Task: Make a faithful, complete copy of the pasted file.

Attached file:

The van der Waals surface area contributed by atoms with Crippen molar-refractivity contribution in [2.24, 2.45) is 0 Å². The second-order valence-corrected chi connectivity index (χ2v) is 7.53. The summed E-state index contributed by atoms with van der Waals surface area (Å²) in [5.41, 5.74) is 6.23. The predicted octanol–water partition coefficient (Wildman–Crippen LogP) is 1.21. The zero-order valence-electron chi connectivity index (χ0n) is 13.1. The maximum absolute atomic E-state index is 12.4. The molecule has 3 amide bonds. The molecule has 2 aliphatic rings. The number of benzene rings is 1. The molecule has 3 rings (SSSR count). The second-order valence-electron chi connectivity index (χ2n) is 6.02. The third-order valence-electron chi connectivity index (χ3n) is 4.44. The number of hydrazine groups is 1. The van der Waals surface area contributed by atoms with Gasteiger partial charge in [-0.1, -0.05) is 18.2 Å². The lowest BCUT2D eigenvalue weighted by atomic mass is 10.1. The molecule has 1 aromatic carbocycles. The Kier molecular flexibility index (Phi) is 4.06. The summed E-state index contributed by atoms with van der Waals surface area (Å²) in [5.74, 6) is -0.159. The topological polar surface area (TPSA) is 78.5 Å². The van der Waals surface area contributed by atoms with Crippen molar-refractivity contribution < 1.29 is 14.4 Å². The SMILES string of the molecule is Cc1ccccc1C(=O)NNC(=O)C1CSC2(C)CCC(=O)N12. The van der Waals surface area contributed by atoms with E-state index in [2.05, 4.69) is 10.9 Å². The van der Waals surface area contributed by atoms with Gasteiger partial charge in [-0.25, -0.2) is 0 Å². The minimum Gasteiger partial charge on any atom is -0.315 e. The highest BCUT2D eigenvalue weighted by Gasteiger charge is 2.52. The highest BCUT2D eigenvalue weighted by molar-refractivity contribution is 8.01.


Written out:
The van der Waals surface area contributed by atoms with Crippen molar-refractivity contribution in [2.24, 2.45) is 0 Å². The second-order valence-corrected chi connectivity index (χ2v) is 7.53. The summed E-state index contributed by atoms with van der Waals surface area (Å²) in [5.41, 5.74) is 6.23. The predicted octanol–water partition coefficient (Wildman–Crippen LogP) is 1.21. The zero-order valence-electron chi connectivity index (χ0n) is 13.1. The maximum absolute atomic E-state index is 12.4. The molecule has 3 amide bonds. The molecule has 2 aliphatic rings. The number of benzene rings is 1. The molecule has 3 rings (SSSR count). The second-order valence-electron chi connectivity index (χ2n) is 6.02. The third-order valence-electron chi connectivity index (χ3n) is 4.44. The number of hydrazine groups is 1. The van der Waals surface area contributed by atoms with Gasteiger partial charge in [-0.1, -0.05) is 18.2 Å². The lowest BCUT2D eigenvalue weighted by atomic mass is 10.1. The molecule has 1 aromatic carbocycles. The Kier molecular flexibility index (Phi) is 4.06. The summed E-state index contributed by atoms with van der Waals surface area (Å²) in [5.74, 6) is -0.159. The topological polar surface area (TPSA) is 78.5 Å². The van der Waals surface area contributed by atoms with Crippen molar-refractivity contribution < 1.29 is 14.4 Å². The SMILES string of the molecule is Cc1ccccc1C(=O)NNC(=O)C1CSC2(C)CCC(=O)N12. The van der Waals surface area contributed by atoms with E-state index in [2.05, 4.69) is 10.9 Å². The van der Waals surface area contributed by atoms with Gasteiger partial charge in [-0.25, -0.2) is 0 Å². The minimum Gasteiger partial charge on any atom is -0.315 e. The highest BCUT2D eigenvalue weighted by Gasteiger charge is 2.52. The highest BCUT2D eigenvalue weighted by molar-refractivity contribution is 8.01.